Domestic worker unions and the Socio-Economic Rights Institute of South Africa (SERI) are concerned that the Compensation Fund has not given domestic workers sufficient time to lodge claims for work-related injuries, diseases and death sustained while on duty during the last 27 years.
The Compensation Fund Commissioner announced in the Government Gazette of 10 March that domestic workers would be covered by the Compensation for Occupational Injuries and Diseases Act (COIDA).
The inclusion of domestic workers came after a Constitutional Court ruling on 19 November 2020 in the Maria Mahlangu case, declaring their exclusion unconstitutional and that the Act applied retrospectively from 27 April 1994.
Domestic workers were given 12 months from 19 November 2020 to submit their claims. Acting spokesperson of the Department of Labour Musa Zondi told GroundUp that there are currently no claims from domestic workers at this time.
“The Compensation Commissioner is unreasonable. They excluded us for 27 years, but they expect domestic workers to submit their [retrospective] claims within the remaining five or six months,” said Pinky Mashiane of United Domestic Workers of South Africa (UDWOSA).
“It took eight years to get justice for Maria Mahlangu, yet they are giving domestic workers only a few months to submit retrospective claims,” said Mashiane.
Concerned that the Compensation Fund has not taken steps to educate domestic workers about the fact that they are now covered by the Act, SERI submitted a letter to the Compensation Commissioner on 8 April.
Thulani Nkosi, senior attorney at SERI, said the Compensation Fund has not acknowledged receipt of the letter or communicated what steps are being taken to address the issues it raised.
Eunice Dhladhla, of the South African Domestic Service and Allied Workers Union (SADSAWU), said the union had requested a workshop from the Department of Labour to equip them with the knowledge required to help domestic workers who wanted to submit claims.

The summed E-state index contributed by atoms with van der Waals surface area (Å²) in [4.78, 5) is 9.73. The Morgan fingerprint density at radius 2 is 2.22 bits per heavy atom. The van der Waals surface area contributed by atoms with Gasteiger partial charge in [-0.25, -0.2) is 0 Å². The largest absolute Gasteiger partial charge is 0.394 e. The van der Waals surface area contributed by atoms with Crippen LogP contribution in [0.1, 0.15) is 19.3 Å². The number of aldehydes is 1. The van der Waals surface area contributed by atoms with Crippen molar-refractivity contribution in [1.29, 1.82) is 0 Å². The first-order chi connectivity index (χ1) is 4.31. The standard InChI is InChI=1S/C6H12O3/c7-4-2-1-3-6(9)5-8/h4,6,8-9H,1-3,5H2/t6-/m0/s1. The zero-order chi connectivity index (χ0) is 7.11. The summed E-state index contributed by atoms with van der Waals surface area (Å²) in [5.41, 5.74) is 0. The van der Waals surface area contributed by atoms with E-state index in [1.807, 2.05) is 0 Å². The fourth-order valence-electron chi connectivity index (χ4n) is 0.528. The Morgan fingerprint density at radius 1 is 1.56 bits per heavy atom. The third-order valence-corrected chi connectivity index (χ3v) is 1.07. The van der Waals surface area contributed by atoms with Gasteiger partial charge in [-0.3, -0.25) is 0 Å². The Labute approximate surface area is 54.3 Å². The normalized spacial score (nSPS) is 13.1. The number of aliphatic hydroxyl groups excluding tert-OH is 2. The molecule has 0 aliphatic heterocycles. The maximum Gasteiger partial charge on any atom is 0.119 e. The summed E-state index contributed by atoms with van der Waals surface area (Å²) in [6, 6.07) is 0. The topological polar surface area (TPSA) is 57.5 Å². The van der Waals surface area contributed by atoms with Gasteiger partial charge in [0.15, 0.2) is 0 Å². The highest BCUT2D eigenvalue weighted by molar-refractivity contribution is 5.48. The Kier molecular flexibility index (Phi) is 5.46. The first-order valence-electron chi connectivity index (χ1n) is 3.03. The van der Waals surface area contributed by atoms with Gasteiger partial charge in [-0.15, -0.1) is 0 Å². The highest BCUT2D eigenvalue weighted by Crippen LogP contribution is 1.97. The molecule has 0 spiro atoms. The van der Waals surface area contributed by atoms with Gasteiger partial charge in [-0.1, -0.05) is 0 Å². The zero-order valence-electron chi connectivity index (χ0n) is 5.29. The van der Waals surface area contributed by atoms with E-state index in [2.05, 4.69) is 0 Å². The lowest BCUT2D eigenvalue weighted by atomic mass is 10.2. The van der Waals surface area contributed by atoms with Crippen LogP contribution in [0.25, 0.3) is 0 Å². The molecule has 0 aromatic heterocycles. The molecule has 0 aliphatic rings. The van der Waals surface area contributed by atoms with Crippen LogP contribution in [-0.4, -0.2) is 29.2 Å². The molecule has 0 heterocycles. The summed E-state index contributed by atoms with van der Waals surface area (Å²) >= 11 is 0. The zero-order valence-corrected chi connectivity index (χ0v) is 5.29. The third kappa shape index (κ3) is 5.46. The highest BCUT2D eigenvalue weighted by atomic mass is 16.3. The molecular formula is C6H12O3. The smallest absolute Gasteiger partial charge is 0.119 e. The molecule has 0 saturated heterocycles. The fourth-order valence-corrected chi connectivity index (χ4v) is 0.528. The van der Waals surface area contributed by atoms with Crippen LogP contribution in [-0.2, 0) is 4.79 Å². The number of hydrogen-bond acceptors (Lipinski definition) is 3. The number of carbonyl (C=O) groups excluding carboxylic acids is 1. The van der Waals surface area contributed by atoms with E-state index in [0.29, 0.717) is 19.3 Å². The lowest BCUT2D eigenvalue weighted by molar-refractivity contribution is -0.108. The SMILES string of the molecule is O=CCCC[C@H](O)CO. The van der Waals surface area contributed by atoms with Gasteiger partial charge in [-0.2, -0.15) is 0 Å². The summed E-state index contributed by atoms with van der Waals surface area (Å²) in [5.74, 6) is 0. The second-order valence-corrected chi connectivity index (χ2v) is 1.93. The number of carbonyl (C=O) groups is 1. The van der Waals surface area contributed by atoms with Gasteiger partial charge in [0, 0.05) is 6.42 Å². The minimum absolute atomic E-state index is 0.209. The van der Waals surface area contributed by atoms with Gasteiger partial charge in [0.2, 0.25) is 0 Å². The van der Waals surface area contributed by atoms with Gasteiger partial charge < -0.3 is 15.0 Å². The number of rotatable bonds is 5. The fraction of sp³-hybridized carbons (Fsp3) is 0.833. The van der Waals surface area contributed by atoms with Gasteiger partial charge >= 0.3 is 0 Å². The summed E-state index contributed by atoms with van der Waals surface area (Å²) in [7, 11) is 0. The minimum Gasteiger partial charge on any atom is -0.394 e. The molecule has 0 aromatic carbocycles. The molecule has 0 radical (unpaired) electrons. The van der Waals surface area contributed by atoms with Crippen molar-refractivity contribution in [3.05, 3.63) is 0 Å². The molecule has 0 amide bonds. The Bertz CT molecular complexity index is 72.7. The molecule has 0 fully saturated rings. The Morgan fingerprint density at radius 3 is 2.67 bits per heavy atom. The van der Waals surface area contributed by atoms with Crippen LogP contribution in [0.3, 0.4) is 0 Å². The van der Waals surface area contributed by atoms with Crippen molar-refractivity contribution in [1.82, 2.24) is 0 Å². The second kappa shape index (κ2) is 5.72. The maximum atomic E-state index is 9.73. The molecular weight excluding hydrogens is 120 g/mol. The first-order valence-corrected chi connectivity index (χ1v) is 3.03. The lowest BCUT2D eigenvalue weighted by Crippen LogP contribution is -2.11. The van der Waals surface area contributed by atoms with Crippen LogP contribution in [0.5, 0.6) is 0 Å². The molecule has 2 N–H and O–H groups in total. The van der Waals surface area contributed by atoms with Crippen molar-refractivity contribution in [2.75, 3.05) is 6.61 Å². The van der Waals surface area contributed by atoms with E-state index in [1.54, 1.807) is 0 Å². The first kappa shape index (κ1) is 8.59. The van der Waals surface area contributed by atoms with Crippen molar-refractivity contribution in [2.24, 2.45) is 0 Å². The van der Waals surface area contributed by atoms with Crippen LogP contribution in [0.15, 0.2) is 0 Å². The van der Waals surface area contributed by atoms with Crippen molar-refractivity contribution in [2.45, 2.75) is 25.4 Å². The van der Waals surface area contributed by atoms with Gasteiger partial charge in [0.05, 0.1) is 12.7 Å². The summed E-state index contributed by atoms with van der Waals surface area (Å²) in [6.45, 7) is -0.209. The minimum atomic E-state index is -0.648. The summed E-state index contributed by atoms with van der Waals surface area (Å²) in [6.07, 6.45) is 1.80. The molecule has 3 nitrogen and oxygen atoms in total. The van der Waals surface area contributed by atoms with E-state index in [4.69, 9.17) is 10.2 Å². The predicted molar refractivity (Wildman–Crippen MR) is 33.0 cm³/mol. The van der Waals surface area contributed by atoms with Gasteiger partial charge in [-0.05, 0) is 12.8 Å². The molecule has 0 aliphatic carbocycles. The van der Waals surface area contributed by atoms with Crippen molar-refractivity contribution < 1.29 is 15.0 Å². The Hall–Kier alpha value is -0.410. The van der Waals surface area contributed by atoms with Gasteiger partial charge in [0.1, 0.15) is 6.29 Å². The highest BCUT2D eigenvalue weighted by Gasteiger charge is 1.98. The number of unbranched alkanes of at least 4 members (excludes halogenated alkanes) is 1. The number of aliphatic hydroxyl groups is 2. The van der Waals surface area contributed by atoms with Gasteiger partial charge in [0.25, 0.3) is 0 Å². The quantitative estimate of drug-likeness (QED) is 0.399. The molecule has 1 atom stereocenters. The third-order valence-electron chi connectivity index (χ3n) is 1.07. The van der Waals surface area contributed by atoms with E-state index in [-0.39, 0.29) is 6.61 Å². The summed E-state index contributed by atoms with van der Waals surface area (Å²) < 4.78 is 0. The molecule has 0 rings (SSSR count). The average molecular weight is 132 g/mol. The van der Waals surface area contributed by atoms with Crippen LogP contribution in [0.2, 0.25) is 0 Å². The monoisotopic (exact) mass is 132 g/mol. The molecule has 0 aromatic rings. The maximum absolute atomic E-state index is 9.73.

“Unfortunately, we never had that kind of session. We did have a meeting with them but they just briefly explained what COIDA is and how it works. Now, when domestic workers call us for assistance, we cannot offer much help other than referring them to the Department of Labour,” she said.
What frustrated Mashiane most was that during a meeting with the Department of Labour there was an official from the Compensation Fund who was unfamiliar with the retrospective claims process for domestic workers.
“He said he is still waiting for his superiors to give him information on how to deal with domestic workers’ claims. How can they have a deadline for November when officials who are working for them do not know how to address the issue of the Compensation Fund covering domestic workers?” she asked.
For domestic workers to be eligible for claims from the Compensation Fund their employers must be registered with the Compensation Fund. Mashiane is concerned that without proper knowledge of the claims process, many employers will not register and this will result in the stalling of claims.
Another concern expressed by Dhladhla was that some domestic workers are hesitant to submit claims because they fear being dismissed from work.
“We still have to educate workers who are still working at the places where they were injured or got sick that they won’t be dismissed if they submit claims,” said Dhladhla.
“We need pamphlets with information; we need to hear them [Compensation Fund] on radio and see them on TV explaining the inclusion of domestic workers in COIDA and the retrospective claims process. We are also not going to rest until this date is extended by at least 24 to 36 months,” said Mashiane.
With the deadline for retrospective claims approaching in six months, the Compensation Commission said it still intends to have planned awareness campaigns, which “may assist to enlighten the public”.